Riverview School District joins in TIF study
The Riverview School District board will participate in a joint study on the potential effects of Tax Incremental Financing for a planned housing development.
By a 5-3 vote, the board Monday approved joining officials from Oakmont and Allegheny County to form a commission to look at whether the TIF could hurt the district or not.
Brooks & Blair Homes of Shadyside asked for the local governments' participation in the study and said it will pay the costs. Brooks & Blair wants to build The River's Edge, an upscale housing development that includes 168 single-family homes, condominium and townhouse dwellings, parks, private boat dock and a restaurant. The $60 million to $80 million development would be located on 28 acres of the former Edgewater Steel Co. site along the Allegheny River.
Dan Macosh, a principal partner in the development company, said the TIF would allow a portion of the taxes to be diverted away from the borough, county and school district over a number of years. He said the diverted tax dollars would be used to pay investors the interest on bonds they purchase to finance needed infrastructure and site preparations.
Such financing was used to help build the Route 28-Pittsburgh Mills Mall interchange. District Business Manager Frank Thompson said following the meeting that a TIF has never been used for a residential development in Allegheny County.
The payoff for the district would be that, once full taxes are reinstated, they will be much more because they would be on a multimillion development, not an undeveloped brownfield, Macosh said.
"It's not for building houses," Macosh said. "It is for bringing a brownfield site into a buildable condition."
He said there is some industrial waste that has to be removed from the site and large amounts of compactable soil hauled in to provide stability for house foundations at the site.
Also, Macosh said sewer lines will have to be constructed at the site and placed deeper than normal, about 15 or 16 feet, in order for sewage flow to reach the sewage pump station.
As for how much he expects that to cost, Macosh said he had a figure in mind but declined to give it, saying it must be honed pending the study findings.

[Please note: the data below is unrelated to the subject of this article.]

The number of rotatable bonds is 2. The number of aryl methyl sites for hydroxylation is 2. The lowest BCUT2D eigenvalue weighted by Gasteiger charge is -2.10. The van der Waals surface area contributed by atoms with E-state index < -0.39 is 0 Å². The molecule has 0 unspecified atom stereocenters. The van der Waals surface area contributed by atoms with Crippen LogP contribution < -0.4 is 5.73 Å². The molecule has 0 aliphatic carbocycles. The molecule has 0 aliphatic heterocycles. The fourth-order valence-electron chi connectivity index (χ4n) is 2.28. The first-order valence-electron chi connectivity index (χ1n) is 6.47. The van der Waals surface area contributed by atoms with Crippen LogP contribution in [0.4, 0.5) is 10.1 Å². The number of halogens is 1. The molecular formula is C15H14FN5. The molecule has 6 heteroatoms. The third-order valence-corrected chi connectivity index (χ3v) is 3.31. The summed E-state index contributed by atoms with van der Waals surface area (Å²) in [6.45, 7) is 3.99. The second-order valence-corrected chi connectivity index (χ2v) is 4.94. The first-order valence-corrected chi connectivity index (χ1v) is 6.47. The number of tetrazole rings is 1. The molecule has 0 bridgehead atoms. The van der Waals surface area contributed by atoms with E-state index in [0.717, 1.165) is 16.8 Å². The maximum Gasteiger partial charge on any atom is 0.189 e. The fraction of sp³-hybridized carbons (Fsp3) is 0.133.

"Please understand, everybody, that what we are requesting is to study the implications of this and the financial implications for Oakmont and the school district," Macosh told the board before the vote.
Board member John Hackworth said Brooks & Blair is competing with Murrysville developer Richard Kacin, who has started developing a residential neighborhood on an adjacent 34-acre site.
He said Kacin will be paying the full amount of taxes to the district while Brooks & Blair would be paying only part if the TIF plan is approved.
"I fundamentally believe that it should not be the school board's position to make them more competitive," Hackworth said.
He said the "best market study is to let people start putting houses up and see if they sell."
Board President Ann Shearon agreed. She said she has "fundamental problems" with the development, mainly if the community is ready for an additional 400 homes between the two developments.
But other board members viewed it differently.
David Kadylak said the project is solid and "worth supporting."
Lisa Ashbaugh and Dean Hornsby said they were leaning toward opposing the study but, after reviewing some information from the developer, they believe it should be examined.
"I kind of believe that we owe it to ourselves to participate in this," Ashbaugh said.
Ashbaugh, Kadylak, Hornsby, Arlene Loeffler and Joseph DiMario voted to join the study. Shearon, Hackworth and Heidi Dolan opposed it. Mary Kay Stein was absent.
Dolan and DiMario participated in the meeting via speakerphone.